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7 definitions found
 for TITHE
From The Collaborative International Dictionary of English v.0.48 :

  Tithe \Tithe\, a.
     Tenth. [Obs.]
     [1913 Webster]
  
           Every tithe soul, 'mongst many thousand. --Shak.
     [1913 Webster]

From The Collaborative International Dictionary of English v.0.48 :

  Tithe \Tithe\, n. [OE. tithe, tethe, properly an adj., tenth,
     AS. te['o]?a the tenth; akin to ti['e]n, t?n, t[=e]n, ten, G.
     zehnte, adj., tenth, n., a tithe, Icel. t[imac]und the tenth;
     tithe, Goth. ta['i]hunda tenth. See Ten, and cf. Tenth,
     Teind.]
     1. A tenth; the tenth part of anything; specifically, the
        tenthpart of the increase arising from the profits of land
        and stock, allotted to the clergy for their support, as in
        England, or devoted to religious or charitable uses.
        Almost all the tithes of England and Wales are commuted by
        law into rent charges.
        [1913 Webster]
  
              The tithes of the corn, the new wine, and the oil.
                                                    --Neh. xiii.
                                                    5.
        [1913 Webster]
  
     Note: Tithes are called personal when accuring from labor,
           art, trade, and navigation; predial, when issuing from
           the earth, as hay, wood, and fruit; and mixed, when
           accuring from beaste fed from the ground. --Blackstone.
           [1913 Webster]
  
     2. Hence, a small part or proportion. --Bacon.
        [1913 Webster]
  
     Great tithes, tithes of corn, hay, and wood.
  
     Mixed tithes, tithes of wool, milk, pigs, etc.
  
     Small tithes, personal and mixed tithes.
  
     Tithe commissioner, one of a board of officers appointed by
        the government for arranging propositions for commuting,
        or compounding for, tithes. [Eng.] --Simmonds.
        [1913 Webster]

From The Collaborative International Dictionary of English v.0.48 :

  Tithe \Tithe\, v. t. [imp. & p. p. Tithed; p. pr. & vb. n.
     Tithing.] [As. te['o]?ian.]
     To levy a tenth part on; to tax to the amount of a tenth; to
     pay tithes on.
     [1913 Webster]
  
           Ye tithe mint and rue.                   --Luke xi. 42.
     [1913 Webster]

From The Collaborative International Dictionary of English v.0.48 :

  Tithe \Tithe\, v. i.
     Tp pay tithes. [R.] --Tusser.
     [1913 Webster]

From WordNet (r) 3.0 (2006) :

  tithe
      n 1: a levy of one tenth of something
      2: an offering of a tenth part of some personal income
      v 1: exact a tithe from; "The church was tithed"
      2: levy a tithe on (produce or a crop); "The wool was tithed"
      3: pay one tenth of; pay tithes on, especially to the church;
         "He tithed his income to the Church"
      4: pay a tenth of one's income, especially to the church;
         "Although she left the church officially, she still tithes"

From Moby Thesaurus II by Grady Ward, 1.0 :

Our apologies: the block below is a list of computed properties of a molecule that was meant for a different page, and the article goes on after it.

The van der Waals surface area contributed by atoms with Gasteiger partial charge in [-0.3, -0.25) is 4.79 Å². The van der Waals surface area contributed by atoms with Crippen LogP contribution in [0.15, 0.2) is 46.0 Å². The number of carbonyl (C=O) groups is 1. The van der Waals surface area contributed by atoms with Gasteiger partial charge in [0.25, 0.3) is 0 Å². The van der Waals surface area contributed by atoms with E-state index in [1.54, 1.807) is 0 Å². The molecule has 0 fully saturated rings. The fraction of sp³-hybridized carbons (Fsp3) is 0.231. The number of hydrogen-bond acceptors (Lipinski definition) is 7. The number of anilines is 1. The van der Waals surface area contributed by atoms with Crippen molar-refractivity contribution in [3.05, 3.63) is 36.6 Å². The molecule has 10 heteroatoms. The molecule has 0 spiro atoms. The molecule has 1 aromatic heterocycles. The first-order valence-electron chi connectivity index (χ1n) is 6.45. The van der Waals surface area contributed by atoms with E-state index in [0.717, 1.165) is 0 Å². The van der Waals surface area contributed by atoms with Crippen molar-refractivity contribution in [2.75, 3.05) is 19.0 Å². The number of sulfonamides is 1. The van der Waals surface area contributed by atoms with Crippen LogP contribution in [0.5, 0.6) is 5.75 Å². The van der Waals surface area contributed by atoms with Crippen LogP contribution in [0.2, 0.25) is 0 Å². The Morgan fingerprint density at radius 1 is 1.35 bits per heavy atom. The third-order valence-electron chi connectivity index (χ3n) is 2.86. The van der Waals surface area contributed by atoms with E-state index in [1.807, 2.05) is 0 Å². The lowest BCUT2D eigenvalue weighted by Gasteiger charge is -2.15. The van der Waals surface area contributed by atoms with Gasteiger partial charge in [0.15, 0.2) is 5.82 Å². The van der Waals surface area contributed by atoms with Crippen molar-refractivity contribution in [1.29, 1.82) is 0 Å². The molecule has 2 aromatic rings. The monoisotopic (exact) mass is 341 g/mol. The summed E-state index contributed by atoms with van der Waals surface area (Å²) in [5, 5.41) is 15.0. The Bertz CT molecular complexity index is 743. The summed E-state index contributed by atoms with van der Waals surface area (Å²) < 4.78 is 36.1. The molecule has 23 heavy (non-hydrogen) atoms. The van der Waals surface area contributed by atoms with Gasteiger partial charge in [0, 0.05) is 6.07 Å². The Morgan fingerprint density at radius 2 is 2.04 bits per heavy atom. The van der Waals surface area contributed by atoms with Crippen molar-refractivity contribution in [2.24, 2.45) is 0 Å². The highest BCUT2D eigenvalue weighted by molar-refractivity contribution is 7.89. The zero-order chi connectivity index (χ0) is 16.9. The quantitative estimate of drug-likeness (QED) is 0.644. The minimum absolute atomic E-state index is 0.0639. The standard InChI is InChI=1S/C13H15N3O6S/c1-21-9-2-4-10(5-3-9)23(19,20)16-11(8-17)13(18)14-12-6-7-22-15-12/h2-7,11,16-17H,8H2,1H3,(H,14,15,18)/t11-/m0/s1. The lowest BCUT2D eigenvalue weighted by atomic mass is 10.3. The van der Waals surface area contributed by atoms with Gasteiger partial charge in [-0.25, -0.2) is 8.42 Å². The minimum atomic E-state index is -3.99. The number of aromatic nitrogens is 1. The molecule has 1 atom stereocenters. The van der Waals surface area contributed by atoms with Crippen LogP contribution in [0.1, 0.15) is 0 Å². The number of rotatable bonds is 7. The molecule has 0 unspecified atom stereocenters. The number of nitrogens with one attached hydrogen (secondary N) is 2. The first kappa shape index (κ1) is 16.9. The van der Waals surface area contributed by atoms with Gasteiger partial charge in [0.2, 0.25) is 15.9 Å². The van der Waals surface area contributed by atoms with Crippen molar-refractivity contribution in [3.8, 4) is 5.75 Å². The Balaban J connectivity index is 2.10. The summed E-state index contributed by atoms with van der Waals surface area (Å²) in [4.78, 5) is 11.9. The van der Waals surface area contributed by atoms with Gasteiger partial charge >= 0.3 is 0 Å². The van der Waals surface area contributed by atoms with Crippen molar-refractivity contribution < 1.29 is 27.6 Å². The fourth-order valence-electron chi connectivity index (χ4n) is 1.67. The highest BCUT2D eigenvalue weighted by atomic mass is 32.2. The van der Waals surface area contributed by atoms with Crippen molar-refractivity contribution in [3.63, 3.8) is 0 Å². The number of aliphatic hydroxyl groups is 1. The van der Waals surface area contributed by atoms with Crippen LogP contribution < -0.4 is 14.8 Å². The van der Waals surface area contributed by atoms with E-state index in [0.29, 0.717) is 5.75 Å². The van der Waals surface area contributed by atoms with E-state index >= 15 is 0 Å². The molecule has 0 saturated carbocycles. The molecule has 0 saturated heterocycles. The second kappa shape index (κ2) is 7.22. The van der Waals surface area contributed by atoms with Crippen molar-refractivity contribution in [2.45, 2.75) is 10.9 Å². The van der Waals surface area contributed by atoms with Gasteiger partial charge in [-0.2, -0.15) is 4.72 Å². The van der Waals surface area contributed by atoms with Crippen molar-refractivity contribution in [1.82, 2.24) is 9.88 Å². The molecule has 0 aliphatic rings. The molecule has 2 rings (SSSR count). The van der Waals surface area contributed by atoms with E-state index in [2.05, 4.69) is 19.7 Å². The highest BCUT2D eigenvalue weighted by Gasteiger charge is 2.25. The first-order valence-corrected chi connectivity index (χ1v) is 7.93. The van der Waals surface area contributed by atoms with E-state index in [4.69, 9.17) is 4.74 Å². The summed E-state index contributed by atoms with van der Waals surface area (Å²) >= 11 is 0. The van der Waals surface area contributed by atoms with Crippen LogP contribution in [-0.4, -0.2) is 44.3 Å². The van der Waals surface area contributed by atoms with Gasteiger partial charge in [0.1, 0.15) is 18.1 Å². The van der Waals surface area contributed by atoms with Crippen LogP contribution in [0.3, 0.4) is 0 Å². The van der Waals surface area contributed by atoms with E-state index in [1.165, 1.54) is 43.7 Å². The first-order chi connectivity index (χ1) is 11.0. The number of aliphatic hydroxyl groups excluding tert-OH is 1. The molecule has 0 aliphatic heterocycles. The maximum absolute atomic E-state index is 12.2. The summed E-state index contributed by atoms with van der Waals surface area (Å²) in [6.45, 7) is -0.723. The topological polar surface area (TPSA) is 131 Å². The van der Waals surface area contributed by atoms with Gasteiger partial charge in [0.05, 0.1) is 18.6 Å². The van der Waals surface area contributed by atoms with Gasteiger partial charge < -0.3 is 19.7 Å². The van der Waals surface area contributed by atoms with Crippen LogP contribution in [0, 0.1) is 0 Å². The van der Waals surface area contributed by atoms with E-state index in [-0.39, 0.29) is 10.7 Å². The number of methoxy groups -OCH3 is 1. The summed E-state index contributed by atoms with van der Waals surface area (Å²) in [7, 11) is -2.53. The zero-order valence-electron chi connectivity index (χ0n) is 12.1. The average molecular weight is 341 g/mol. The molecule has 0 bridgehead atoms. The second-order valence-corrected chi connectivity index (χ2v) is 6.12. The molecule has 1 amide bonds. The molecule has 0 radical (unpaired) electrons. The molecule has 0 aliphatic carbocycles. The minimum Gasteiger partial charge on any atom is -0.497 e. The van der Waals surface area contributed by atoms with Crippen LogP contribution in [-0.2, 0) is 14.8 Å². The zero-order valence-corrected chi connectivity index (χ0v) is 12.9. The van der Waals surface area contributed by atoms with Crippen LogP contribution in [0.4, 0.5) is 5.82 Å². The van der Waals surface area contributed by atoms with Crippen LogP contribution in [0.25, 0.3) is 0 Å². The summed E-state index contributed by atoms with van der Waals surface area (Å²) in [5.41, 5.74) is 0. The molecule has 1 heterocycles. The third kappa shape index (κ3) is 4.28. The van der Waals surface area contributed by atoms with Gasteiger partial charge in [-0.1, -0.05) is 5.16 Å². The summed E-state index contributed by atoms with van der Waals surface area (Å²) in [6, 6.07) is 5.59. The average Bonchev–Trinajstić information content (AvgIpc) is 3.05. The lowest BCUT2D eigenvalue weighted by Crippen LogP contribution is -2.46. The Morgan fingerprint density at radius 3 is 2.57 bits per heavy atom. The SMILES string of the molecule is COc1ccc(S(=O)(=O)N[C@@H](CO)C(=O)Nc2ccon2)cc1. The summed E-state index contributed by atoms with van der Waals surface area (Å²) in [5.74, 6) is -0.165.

71 Moby Thesaurus words for "tithe":
     alms, alms fee, ask, assess, assessment, cess, charge, charge for,
     charity, collection, conscience money, contribution, decagonal,
     decahedral, decasyllabic, decimal, decimalization, decimation,
     decuple, demand, denary, direct tax, dole, donation, donative,
     duty, exact, fifth, graduated taxation, handout, impose,
     imposition, impost, indirect tax, joint return, levy,
     make dutiable, offering, offertory, pittance, pro rata,
     progressive tax, prorate, quinquepartition, quinquesection,
     require, separate returns, sextipartition, single tax, sixth,
     stick for, subscription, supertax, surtax, tax, tax base,
     tax dodging, tax evasion, tax exemption, tax return, tax structure,
     tax withholding, tax-exempt status, taxable income, taxation,
     tenfold, tenth, toll, tribute, votive offering, withholding tax
  
  

From Easton's 1897 Bible Dictionary :

  Tithe
     a tenth of the produce of the earth consecrated and set apart
     for special purposes. The dedication of a tenth to God was
     recognized as a duty before the time of Moses. Abraham paid
     tithes to Melchizedek (Gen. 14:20; Heb. 7:6); and Jacob vowed
     unto the Lord and said, "Of all that thou shalt give me I will
     surely give the tenth unto thee."
     
       The first Mosaic law on this subject is recorded in Lev.
     27:30-32. Subsequent legislation regulated the destination of
     the tithes (Num. 18:21-24, 26-28; Deut. 12:5, 6, 11, 17; 14:22,
     23). The paying of the tithes was an important part of the
     Jewish religious worship. In the days of Hezekiah one of the
     first results of the reformation of religion was the eagerness
     with which the people brought in their tithes (2 Chr. 31:5, 6).
     The neglect of this duty was sternly rebuked by the prophets
     (Amos 4:4; Mal. 3:8-10). It cannot be affirmed that the Old
     Testament law of tithes is binding on the Christian Church,
     nevertheless the principle of this law remains, and is
     incorporated in the gospel (1 Cor. 9:13, 14); and if, as is the
     case, the motive that ought to prompt to liberality in the cause
     of religion and of the service of God be greater now than in Old
     Testament times, then Christians outght to go beyond the ancient
     Hebrew in consecrating both themselves and their substance to
     God.
     
       Every Jew was required by the Levitical law to pay three
     tithes of his property (1) one tithe for the Levites; (2) one
     for the use of the temple and the great feasts; and (3) one for
     the poor of the land.
     

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